I love them. By God I do.
They occupy the most beautiful terrain on earth. Where ponderosas grow on mountains rising above dry lands is where my imagination incessantly roams. They’re where I want to be.
Let’s start on their eastern habitations…
There are ponderosas in West Texas. Yes, it’s true. You can find them on the Chisos Mountains of Big Bend National Park. You can find them on the Guadalupe Mountains in the National Park of the same name. You wouldn’t think such greenery would flourish amid the brown (and often ugly) Chihuahuan Desert. But they do. This, I say, is where Texas truly becomes West.
There are ponderosas in a tiny part of Oklahoma. Yes, this is true too. Near Black Mesa State Park, in the far west of Oklahoma’s Panhandle, where the Sooner State reaches almost 5,000′ above the sea, on a piece of private property, the Western Yellow Pine grows.
I don’t think they grow in any significant swathes in Kansas. Nope.
How about Nebraska? In the Great Planes? Why not? Over a hundred years ago someone planted them on some sandy hills, and they now flourish as the Nebraska National Forest.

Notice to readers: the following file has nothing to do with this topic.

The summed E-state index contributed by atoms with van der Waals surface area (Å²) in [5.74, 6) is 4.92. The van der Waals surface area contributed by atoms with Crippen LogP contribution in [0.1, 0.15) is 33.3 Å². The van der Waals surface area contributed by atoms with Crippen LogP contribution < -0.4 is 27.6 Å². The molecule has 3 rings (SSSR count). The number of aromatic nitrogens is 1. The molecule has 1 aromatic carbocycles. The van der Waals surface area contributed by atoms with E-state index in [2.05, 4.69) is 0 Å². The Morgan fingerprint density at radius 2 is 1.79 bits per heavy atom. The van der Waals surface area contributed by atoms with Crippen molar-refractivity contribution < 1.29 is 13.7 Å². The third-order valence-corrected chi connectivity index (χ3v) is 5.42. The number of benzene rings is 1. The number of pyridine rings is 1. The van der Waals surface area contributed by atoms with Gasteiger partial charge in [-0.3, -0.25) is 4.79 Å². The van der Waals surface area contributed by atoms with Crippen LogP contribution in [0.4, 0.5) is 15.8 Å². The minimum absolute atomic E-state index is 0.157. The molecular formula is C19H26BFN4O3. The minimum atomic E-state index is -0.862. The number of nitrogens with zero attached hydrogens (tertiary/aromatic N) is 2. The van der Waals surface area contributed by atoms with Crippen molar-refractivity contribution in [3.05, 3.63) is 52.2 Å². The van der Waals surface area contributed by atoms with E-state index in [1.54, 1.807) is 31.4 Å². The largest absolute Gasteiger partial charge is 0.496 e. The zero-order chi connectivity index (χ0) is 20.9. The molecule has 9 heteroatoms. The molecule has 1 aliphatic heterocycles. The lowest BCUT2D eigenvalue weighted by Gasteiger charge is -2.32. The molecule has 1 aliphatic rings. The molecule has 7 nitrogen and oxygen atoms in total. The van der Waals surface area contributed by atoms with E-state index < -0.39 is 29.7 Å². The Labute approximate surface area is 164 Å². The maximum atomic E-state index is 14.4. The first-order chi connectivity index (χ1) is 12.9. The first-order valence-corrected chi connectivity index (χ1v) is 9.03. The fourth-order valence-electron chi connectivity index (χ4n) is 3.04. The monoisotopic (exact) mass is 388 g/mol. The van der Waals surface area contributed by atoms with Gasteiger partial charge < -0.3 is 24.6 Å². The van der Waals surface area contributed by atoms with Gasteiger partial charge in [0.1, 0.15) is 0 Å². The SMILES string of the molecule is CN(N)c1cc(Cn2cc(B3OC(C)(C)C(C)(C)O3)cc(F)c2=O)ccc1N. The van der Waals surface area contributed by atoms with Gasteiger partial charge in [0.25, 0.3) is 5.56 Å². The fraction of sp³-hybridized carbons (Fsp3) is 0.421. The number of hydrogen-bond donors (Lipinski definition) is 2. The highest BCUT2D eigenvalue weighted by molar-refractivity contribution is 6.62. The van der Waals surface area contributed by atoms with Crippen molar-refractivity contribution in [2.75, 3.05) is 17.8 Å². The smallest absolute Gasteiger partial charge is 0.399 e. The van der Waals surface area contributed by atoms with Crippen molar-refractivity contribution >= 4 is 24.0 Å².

How about South Dakota? Absolutely. They grow in the Black Hills. They are why the Hills are called Black. From a distance, ponderosas make the Hills look Black.
And, yes, they grow in North Dakota too. They once grew more abundantly. There once was a Dakota National Forest. But no more. All the ponderosas that remain are in the Little Missouri Grasslands.
Now going west to the Pacific…
As you should expect, orographic lift makes them grow atop mountains in New Mexico, Arizona, California… Colorado, Wyoming, Montana, Idaho, Utah, Nevada, Oregon, Washington… Mountains make other conifers too…
Some aren’t so great. Junipers and pinions are conifers within National Forests. But they don’t say forest to me. They’re brush. They’re weeds. They’re not particularly pretty.
But the ponderosas are pretty. These trees are where the Western Forests really begin on high mountain elevations. They signify the forests I love. Pines above deserts IS the West I love.
(The North Rim of Grand Canyon looking east towards the Navajo Desert embodies this West most. My featured photo says why.)
Look, I’m not a tree-hugger. I’m certainly not a Sierra Club type. But, in a perfect world, where government was honorable and not treacherous, making a living as a Forest Ranger would certainly have been something I’d have considered. Just to be on such land…
That is all.